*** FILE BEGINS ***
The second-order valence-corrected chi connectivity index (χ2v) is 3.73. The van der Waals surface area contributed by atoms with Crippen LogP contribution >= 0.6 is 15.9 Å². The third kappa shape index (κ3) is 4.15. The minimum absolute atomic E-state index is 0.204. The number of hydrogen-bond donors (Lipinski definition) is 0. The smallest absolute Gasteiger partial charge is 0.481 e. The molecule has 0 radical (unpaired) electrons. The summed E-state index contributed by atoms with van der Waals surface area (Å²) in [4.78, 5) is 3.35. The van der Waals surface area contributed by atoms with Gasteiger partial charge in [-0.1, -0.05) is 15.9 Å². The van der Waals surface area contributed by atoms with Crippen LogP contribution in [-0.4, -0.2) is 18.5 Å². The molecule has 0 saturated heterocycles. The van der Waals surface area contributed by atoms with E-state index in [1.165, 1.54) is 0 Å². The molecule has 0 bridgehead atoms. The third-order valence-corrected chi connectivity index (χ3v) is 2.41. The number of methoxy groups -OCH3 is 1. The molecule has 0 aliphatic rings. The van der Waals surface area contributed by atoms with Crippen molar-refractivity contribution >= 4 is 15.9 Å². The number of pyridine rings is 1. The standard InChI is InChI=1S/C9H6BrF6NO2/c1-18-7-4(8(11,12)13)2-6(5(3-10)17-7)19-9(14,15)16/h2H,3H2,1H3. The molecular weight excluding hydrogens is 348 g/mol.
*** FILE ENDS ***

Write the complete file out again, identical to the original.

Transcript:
The second-order valence-corrected chi connectivity index (χ2v) is 3.73. The van der Waals surface area contributed by atoms with Crippen LogP contribution >= 0.6 is 15.9 Å². The third kappa shape index (κ3) is 4.15. The minimum absolute atomic E-state index is 0.204. The number of hydrogen-bond donors (Lipinski definition) is 0. The smallest absolute Gasteiger partial charge is 0.481 e. The molecule has 0 radical (unpaired) electrons. The summed E-state index contributed by atoms with van der Waals surface area (Å²) in [4.78, 5) is 3.35. The van der Waals surface area contributed by atoms with Gasteiger partial charge in [-0.1, -0.05) is 15.9 Å². The van der Waals surface area contributed by atoms with Crippen LogP contribution in [-0.4, -0.2) is 18.5 Å². The molecule has 0 saturated heterocycles. The van der Waals surface area contributed by atoms with E-state index in [1.165, 1.54) is 0 Å². The molecule has 0 bridgehead atoms. The third-order valence-corrected chi connectivity index (χ3v) is 2.41. The number of methoxy groups -OCH3 is 1. The molecule has 0 aliphatic rings. The van der Waals surface area contributed by atoms with Crippen molar-refractivity contribution >= 4 is 15.9 Å². The number of pyridine rings is 1. The standard InChI is InChI=1S/C9H6BrF6NO2/c1-18-7-4(8(11,12)13)2-6(5(3-10)17-7)19-9(14,15)16/h2H,3H2,1H3. The molecular weight excluding hydrogens is 348 g/mol.